Among the dozens: “Queen Elsa,” “Butt Stuff,” Star Trek Captain Jean-Luc Picard and at least three separate people erroneously claiming to be Joe Biden, the former vice president and now the presumptive Democratic presidential nominee.

While most raised no money, FEC staffers still spend not insignificant amounts of time and federal resources to process and vet these committees filings. 

Most hit their first official snag if they fail to file their legally required campaign finance disclosures. That prompts FEC officials to send out warning letters, though this itself can be a challenge. Oftentimes, the provided address is an obvious fake. 

For example, joke candidate Francis J. Underwood — think “House of Cards” — said in 2015 that his presidential committee existed at 1600 Pennsylvania Ave. NW in Washington, D.C.

A trip into FEC data purgatory

What can federal officials do?

Beginning in 2016, FEC commissioners directed the career government staff assigned to scrutinize all incoming filings to flag any political committees with overtly racist, sexist or obscene names and send them a verification letter confirming the “accuracy of the content,” FEC spokesperson Judith Ingram said. 

If a committee doesn’t respond to the FEC within 35 days or decides to withdraw its organizational papers, the FEC labels the committee “unverified.” While these political committees remain a matter of public record, they are banished to a download-only spreadsheet buried on the FEC’s website. 

Here, the likes of “The Ben Dover Committee,” “Dr. F— You” and several committees using the N-word or obscene names for female body parts rot in data purgatory.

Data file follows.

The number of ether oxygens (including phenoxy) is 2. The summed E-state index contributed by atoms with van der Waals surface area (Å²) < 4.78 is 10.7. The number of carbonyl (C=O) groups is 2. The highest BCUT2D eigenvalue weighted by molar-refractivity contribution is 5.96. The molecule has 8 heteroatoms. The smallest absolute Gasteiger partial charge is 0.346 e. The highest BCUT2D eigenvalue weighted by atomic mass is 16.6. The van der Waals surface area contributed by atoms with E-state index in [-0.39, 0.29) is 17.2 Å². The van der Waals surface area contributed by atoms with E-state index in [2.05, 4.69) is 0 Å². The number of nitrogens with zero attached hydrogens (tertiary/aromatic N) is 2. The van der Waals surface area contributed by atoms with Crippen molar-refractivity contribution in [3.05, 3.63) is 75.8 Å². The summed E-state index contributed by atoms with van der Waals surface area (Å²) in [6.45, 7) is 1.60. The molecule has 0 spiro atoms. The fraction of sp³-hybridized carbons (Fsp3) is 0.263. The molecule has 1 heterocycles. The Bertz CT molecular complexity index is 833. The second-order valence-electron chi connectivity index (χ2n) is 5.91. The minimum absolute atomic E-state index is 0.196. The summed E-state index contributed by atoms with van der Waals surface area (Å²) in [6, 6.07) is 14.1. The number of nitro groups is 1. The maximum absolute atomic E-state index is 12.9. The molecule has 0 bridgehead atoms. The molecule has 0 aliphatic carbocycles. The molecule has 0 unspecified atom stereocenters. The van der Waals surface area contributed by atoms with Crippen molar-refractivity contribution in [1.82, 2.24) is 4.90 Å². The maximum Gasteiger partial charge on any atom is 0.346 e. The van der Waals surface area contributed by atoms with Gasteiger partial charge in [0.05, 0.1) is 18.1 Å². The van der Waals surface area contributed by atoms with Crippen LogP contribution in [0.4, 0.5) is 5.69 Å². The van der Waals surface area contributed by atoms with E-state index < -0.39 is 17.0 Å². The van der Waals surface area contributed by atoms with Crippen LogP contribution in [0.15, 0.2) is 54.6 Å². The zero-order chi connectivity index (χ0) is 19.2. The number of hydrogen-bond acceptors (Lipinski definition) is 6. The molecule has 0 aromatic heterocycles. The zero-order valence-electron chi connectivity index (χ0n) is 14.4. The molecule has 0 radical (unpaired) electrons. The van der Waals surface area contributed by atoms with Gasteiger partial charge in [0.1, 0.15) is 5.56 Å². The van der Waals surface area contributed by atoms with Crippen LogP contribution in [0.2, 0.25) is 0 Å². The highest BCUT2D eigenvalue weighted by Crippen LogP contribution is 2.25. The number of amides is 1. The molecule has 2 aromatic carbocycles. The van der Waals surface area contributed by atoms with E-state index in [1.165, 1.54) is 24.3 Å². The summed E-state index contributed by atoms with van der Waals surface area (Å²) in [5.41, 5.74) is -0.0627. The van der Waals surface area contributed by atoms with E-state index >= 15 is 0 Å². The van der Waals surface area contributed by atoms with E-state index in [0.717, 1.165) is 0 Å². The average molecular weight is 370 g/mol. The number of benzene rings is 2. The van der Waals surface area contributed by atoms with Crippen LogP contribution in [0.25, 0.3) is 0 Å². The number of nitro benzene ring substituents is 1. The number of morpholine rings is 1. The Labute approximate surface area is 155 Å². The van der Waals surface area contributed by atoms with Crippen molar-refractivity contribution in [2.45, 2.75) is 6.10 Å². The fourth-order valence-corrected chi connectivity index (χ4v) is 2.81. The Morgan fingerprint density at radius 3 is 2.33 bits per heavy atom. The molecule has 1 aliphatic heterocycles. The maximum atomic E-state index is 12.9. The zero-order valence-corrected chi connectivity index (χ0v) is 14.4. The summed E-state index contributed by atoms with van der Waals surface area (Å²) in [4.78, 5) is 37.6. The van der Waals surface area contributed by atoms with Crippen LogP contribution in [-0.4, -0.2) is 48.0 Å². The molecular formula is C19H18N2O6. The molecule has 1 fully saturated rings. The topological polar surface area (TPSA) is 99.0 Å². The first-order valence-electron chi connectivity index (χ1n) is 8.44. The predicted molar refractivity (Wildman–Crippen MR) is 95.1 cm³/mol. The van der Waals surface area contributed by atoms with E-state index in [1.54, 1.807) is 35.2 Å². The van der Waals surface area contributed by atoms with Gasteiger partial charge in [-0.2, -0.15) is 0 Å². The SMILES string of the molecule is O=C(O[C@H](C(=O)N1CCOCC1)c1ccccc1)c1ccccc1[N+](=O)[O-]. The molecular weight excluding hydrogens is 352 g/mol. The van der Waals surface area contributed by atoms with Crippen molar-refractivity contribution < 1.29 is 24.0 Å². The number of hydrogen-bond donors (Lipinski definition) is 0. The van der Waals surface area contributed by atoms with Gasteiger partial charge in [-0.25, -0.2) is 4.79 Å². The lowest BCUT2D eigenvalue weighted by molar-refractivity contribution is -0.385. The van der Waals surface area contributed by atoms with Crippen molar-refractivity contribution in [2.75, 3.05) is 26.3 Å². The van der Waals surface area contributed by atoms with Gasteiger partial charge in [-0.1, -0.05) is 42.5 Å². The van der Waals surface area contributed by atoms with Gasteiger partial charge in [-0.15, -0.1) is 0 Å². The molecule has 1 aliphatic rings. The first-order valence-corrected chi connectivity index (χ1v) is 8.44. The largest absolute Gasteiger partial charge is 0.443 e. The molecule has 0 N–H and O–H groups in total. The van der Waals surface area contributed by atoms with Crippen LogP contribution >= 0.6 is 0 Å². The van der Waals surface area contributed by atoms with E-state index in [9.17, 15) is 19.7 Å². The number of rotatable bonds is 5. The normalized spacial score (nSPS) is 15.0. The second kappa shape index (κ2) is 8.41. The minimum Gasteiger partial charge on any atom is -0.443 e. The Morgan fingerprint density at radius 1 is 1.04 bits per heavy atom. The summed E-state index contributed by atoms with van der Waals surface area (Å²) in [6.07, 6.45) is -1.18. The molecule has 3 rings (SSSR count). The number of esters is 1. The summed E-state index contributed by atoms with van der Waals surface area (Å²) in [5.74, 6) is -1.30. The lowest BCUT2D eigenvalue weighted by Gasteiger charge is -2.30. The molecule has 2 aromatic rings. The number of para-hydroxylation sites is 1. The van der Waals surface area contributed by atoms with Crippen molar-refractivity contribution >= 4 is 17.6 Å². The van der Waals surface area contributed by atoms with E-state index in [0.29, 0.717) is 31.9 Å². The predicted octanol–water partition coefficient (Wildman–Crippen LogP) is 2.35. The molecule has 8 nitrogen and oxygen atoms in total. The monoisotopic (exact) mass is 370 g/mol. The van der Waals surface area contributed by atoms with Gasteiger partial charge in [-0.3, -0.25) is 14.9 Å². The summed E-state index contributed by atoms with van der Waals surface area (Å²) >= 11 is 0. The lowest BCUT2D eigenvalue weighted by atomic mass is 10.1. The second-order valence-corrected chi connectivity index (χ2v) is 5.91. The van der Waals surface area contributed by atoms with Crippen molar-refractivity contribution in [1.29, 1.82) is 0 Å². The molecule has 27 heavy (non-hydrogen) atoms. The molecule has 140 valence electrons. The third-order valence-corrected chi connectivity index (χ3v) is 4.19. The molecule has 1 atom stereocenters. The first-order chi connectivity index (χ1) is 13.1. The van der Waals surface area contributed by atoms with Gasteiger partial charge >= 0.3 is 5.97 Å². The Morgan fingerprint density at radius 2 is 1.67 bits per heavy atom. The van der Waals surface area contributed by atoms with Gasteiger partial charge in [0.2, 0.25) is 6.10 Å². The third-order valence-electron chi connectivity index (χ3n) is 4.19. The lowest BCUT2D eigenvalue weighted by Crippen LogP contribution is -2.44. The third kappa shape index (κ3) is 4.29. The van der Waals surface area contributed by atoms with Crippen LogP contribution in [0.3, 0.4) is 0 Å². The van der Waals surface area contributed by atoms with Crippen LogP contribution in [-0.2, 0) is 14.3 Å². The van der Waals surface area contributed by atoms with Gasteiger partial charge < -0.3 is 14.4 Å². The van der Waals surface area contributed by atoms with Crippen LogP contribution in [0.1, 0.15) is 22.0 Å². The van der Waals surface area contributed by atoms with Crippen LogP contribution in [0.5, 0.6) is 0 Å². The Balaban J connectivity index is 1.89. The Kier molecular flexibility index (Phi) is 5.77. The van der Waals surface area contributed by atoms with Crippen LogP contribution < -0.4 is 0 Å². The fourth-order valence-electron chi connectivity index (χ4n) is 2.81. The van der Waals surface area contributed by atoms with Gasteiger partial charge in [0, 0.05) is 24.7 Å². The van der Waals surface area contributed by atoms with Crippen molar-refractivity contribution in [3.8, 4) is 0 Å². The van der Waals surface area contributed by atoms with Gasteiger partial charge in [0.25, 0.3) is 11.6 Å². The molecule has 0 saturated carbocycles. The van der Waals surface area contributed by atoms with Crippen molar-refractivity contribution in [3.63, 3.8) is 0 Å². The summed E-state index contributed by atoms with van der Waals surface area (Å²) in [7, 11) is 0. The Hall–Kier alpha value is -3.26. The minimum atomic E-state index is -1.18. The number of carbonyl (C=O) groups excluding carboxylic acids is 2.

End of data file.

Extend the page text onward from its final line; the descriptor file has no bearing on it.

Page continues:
FEC staff can also administratively terminate a political committee that refuses to follow rules. The process, however, usually takes months or years.

Consider that the FEC didn’t administratively terminate a super PAC named “White Lives Matter,” which formed in October 2015, until April 2018, after it repeatedly failed to file mandatory disclosures. 

If a person files “false, erroneous, or incomplete information” on a federal campaign document, he or she may face a federal fine that typically ring up in the four- to five-figure range.

But there’s a big problem even on this front: The six-seat FEC currently has three vacant seats — and it doesn’t have the minimum number of four commissioners required to conduct high-level business including completing investigations and issuing monetary penalties. (It could take weeks or months for the US Senate in the final stretch before the 2020 election to confirm Trump’s newest nominee to the FEC, conservative attorney Allen Dickerson.)

Quorum or no quorum, the FEC may choose to forward political committee filings that “contain threatening language that may constitute a crime” to the Federal Protective Service and Secret Service, as appropriate, Ingram said.